|ITEM||Head of a young|
|CULTURE||Roman, probably Hauran region|
|PERIOD||1st – 2nd Century A.D|
|DIMENSIONS||225 mm x 175 mm x 160 mm, Life-size|
|PROVENANCE||Ex Swiss private collection, acquired in 1990’s|
Roman period sculptures from the Eastern Mediterranean, particularly those depicting young individuals, offer insights into the diverse artistic and cultural influences that shaped the region during the Roman Empire. These sculptures are notable for their unique blend of Roman and Eastern artistic styles, reflecting the multicultural nature of the Eastern Mediterranean during that era.
These heads and busts often depict young people, both males and females, with distinctive features that reflect the diversity of the Eastern Mediterranean population. The sculptures frequently incorporate elements of traditional Roman portraiture, such as idealized facial features and hairstyles, but they also include elements that are indicative of the Eastern Mediterranean cultures of the time. This could include distinctive headgear, clothing, or jewelry that reflect local traditions and customs.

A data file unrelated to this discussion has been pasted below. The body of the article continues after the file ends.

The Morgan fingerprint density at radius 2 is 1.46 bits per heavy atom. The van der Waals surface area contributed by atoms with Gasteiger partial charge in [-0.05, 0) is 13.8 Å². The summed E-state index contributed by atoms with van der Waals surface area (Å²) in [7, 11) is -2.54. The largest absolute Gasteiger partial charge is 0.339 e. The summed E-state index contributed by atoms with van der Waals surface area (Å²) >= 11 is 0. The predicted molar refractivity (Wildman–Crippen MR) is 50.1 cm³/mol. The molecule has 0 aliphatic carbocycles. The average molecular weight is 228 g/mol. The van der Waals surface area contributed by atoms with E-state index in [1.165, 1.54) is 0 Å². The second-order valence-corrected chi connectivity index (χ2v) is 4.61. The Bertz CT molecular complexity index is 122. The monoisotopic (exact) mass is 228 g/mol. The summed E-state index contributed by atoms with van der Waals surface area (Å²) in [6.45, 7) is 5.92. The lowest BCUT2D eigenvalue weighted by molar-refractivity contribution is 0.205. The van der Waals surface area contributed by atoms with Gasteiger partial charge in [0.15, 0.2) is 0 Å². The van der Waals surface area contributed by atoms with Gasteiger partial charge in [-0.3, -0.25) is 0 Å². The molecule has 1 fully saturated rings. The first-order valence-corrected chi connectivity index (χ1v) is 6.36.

The Eastern Mediterranean was a region of great cultural exchange and interaction during the Roman period, and these sculptures are a testament to this fusion of styles and influences. They were created for various purposes, including public monuments, funerary art, and private decoration. Some of the most well-known examples come from cities like Palmyra in modern-day Syria, which was known for its unique blend of Roman and Eastern art and culture.